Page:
Maryland is home to the fourth-worst power plant in the nation for nitrogen air pollution, which is washed into the Chesapeake Bay and causes low-oxygen "dead zones" that suffocate marine life, according to a new report.
The state is also the site of two of the 20 worst power plants for sulfur dioxide pollution, which causes acid rain and soot, according to the study by a Washington-based nonprofit group called the Environmental Integrity Project.
Subsidiaries of the Mirant Co. of Atlanta own all three of the plants: Chalk Point in Prince George's County, which made the nitrogen list; the Morgantown generator in Charles County, 19th on the sulfur pollution list; and the Dickerson plant in Montgomery County, 20th on the list.
"What is really most outrageous about these dirtiest power plants is that most of the health effects -- including asthma and heart problems ... are all avoidable with modern pollution controls," said Ilan Levin, counsel for the organization.
Steve Arabia, spokesman for Mirant, said that cleaner air is on the way, with a consent decree signed by the company last year requiring a 70 percent reduction in nitrogen pollution from all four of its plants in the region. Most of the improvements will be made by summer 2008, he said.
"There are also new federal laws in place that will require deep reductions in emissions," Arabia said. "We will comply with all of those laws and regulations, and thereby significantly reduce the emissions from our plants."
The Environmental Integrity Project was founded in March 2002 by Eric Schaeffer, a former top pollution enforcement official for the U.S. Environmental Protection Agency who in February 2002 resigned in protest of what he called the Bush administration's dismantling of air pollution regulations.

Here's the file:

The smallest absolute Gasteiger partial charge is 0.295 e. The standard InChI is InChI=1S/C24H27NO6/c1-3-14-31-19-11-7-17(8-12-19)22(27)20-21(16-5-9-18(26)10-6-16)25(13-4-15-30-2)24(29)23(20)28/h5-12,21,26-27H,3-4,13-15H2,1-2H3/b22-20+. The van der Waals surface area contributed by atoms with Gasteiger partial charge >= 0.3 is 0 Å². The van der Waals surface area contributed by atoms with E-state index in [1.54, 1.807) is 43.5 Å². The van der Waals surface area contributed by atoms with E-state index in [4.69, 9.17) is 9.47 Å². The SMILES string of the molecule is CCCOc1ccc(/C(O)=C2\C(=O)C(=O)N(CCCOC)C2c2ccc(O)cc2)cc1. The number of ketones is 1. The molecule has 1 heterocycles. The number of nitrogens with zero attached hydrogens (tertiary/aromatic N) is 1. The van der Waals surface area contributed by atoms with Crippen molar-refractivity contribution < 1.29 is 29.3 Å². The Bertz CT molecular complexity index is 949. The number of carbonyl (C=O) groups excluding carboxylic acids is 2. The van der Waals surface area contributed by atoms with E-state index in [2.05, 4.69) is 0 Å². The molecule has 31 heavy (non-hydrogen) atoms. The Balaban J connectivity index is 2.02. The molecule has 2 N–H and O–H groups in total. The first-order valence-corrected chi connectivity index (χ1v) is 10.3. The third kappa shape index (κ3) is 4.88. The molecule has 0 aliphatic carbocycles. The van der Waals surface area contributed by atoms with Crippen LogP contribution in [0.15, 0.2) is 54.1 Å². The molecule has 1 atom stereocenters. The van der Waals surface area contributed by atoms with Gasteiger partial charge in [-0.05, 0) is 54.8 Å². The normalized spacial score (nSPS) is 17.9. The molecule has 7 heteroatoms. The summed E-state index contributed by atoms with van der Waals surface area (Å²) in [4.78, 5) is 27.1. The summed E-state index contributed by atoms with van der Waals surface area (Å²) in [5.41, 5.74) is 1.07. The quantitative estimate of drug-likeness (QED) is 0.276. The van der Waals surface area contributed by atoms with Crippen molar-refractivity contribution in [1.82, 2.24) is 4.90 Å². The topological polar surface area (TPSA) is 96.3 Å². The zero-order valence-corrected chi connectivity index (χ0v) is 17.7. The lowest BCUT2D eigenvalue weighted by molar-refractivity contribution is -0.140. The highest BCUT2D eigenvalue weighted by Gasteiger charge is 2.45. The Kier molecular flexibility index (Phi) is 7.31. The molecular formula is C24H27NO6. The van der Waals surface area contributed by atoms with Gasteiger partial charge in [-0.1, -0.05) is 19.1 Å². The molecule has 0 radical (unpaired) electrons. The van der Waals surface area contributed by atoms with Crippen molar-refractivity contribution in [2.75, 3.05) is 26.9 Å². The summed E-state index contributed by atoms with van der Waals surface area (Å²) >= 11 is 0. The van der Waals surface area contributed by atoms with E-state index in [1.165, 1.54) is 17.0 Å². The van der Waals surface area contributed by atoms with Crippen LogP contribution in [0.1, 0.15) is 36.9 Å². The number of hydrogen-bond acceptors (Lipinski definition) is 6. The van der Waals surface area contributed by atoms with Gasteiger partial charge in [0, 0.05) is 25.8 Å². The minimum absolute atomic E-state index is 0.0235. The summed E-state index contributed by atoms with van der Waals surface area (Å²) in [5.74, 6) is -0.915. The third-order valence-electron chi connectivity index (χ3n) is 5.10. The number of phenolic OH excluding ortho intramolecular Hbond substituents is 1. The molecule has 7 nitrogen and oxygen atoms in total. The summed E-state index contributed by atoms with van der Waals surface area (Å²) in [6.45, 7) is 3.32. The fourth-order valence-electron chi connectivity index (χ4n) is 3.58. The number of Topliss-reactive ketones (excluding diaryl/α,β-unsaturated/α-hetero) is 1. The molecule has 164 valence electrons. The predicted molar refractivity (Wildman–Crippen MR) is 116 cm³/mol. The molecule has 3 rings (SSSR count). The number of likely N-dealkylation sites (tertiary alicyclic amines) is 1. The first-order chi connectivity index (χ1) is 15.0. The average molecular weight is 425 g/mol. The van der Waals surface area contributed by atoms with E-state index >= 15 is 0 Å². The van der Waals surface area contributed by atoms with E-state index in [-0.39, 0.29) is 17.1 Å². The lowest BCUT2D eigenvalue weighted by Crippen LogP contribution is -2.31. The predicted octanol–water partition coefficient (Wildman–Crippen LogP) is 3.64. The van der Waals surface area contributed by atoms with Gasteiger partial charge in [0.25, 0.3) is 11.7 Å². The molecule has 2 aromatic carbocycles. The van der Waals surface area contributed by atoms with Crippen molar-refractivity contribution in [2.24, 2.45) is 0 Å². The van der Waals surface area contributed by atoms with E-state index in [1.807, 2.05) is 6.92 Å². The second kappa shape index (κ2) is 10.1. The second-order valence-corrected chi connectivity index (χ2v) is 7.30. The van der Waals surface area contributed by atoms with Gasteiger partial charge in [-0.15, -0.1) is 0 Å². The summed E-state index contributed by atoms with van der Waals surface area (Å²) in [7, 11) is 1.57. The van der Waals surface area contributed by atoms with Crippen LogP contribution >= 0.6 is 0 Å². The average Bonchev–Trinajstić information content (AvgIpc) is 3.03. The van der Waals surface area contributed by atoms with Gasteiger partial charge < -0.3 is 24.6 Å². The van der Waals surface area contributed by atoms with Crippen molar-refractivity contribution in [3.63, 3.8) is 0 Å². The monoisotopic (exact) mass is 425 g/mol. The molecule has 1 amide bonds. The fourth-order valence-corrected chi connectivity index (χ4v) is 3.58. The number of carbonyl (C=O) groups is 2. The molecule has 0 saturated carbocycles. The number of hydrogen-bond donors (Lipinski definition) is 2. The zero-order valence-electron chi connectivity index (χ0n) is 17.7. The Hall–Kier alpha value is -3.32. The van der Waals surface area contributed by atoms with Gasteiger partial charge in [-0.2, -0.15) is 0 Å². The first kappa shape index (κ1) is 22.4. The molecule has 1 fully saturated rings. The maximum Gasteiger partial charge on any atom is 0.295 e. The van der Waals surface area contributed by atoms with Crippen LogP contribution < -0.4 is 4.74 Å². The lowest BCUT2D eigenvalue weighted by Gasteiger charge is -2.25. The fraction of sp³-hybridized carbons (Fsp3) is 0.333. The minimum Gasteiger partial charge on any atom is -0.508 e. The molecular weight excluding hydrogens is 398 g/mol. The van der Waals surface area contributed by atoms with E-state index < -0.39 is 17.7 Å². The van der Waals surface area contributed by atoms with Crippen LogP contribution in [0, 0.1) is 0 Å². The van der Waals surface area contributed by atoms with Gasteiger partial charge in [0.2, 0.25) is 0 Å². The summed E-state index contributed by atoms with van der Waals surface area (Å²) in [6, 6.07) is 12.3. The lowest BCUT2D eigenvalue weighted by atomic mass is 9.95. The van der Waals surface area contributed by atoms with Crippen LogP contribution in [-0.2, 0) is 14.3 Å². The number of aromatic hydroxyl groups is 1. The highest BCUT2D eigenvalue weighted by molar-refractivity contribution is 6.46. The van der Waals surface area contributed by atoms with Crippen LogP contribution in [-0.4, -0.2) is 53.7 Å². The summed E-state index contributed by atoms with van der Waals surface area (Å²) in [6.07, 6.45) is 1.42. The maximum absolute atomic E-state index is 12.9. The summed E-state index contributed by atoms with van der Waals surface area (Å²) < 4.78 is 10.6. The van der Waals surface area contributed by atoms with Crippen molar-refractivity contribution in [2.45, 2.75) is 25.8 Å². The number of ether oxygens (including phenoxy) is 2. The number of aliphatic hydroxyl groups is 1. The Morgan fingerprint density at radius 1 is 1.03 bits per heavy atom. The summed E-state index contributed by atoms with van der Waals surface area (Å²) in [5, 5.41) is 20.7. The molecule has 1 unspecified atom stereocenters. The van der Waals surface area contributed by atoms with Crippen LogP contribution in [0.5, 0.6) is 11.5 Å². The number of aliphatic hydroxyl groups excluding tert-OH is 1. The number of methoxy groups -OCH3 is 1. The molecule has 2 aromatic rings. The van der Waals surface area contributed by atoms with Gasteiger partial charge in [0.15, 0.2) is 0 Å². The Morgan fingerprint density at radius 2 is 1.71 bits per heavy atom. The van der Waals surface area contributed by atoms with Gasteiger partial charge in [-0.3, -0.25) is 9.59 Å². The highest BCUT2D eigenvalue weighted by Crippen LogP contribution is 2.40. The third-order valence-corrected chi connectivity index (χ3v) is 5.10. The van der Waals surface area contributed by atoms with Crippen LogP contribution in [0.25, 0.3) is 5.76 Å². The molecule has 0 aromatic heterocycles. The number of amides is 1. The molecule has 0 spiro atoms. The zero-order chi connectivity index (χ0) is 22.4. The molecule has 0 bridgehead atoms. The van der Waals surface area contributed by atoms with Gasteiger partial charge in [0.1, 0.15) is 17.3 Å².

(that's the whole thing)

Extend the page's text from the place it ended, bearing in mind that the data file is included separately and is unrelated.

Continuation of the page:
The report released yesterday, called "Dirty Kilowatts," listed America's 50 dirtiest power plants based on the amount of pollution they emit for each kilowatt hour of electricity produced.
The study found that the top 50 of the nation's 539 power plants generate 14 percent of the nation's electricity but emit up to 50 percent of the sulfur dioxide pollution that comes from all plants, 42 percent of the mercury, 40 percent of the nitrogen air pollution and 35 percent of the carbon dioxide.
Pennsylvania had the most plants on the list, with half of the 10 worst sources of sulfur dioxide pollution and nine of the top 50. Indiana had the worst power plant in the nation for sulfur pollution, the Warrick generation station, and six of the top 50.
For nitrogen pollution, the worst plant was the Riverside generator in Minnesota.
Tom Snyder, director of air pollution management for the Maryland Department of the Environment, said the Bush administration's Clean Air Interstate Rule, which uses emissions trading to encourage reductions, should cut sulfur dioxide air pollution in Maryland by 85 percent to 90 percent by 2012, and nitrogen air pollution by 60 percent to 70 percent over that period.
"It's encouraging that Mirant is already installing emissions controls," Snyder said. "The new Clean Air Interstate Rule should reduce those levels even more."